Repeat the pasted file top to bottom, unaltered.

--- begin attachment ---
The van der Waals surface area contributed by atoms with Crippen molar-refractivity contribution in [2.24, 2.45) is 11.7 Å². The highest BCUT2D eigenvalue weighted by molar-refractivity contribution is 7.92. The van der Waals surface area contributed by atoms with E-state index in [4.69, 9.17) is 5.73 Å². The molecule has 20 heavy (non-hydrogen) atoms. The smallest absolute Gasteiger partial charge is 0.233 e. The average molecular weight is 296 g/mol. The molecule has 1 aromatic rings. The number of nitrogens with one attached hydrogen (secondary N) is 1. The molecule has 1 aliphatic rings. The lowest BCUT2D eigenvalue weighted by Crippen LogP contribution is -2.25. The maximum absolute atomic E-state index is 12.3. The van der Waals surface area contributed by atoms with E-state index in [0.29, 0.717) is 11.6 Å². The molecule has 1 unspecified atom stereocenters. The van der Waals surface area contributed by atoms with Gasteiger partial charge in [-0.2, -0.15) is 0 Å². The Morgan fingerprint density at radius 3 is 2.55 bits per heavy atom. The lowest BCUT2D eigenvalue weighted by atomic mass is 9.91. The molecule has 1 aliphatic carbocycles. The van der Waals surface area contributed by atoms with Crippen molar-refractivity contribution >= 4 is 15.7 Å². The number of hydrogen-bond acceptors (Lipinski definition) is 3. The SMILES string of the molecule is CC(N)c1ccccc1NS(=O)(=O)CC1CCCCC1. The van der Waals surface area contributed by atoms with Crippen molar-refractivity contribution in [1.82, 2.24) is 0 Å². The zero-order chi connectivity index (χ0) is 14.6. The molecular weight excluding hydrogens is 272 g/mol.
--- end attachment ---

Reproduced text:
The van der Waals surface area contributed by atoms with Crippen molar-refractivity contribution in [2.24, 2.45) is 11.7 Å². The highest BCUT2D eigenvalue weighted by molar-refractivity contribution is 7.92. The van der Waals surface area contributed by atoms with E-state index in [4.69, 9.17) is 5.73 Å². The molecule has 20 heavy (non-hydrogen) atoms. The smallest absolute Gasteiger partial charge is 0.233 e. The average molecular weight is 296 g/mol. The molecule has 1 aromatic rings. The number of nitrogens with one attached hydrogen (secondary N) is 1. The molecule has 1 aliphatic rings. The lowest BCUT2D eigenvalue weighted by Crippen LogP contribution is -2.25. The maximum absolute atomic E-state index is 12.3. The van der Waals surface area contributed by atoms with E-state index in [0.29, 0.717) is 11.6 Å². The molecule has 1 unspecified atom stereocenters. The van der Waals surface area contributed by atoms with Gasteiger partial charge in [-0.2, -0.15) is 0 Å². The Morgan fingerprint density at radius 3 is 2.55 bits per heavy atom. The lowest BCUT2D eigenvalue weighted by atomic mass is 9.91. The molecule has 1 aliphatic carbocycles. The van der Waals surface area contributed by atoms with Crippen molar-refractivity contribution >= 4 is 15.7 Å². The number of hydrogen-bond acceptors (Lipinski definition) is 3. The SMILES string of the molecule is CC(N)c1ccccc1NS(=O)(=O)CC1CCCCC1. The van der Waals surface area contributed by atoms with Crippen molar-refractivity contribution in [1.82, 2.24) is 0 Å². The zero-order chi connectivity index (χ0) is 14.6. The molecular weight excluding hydrogens is 272 g/mol.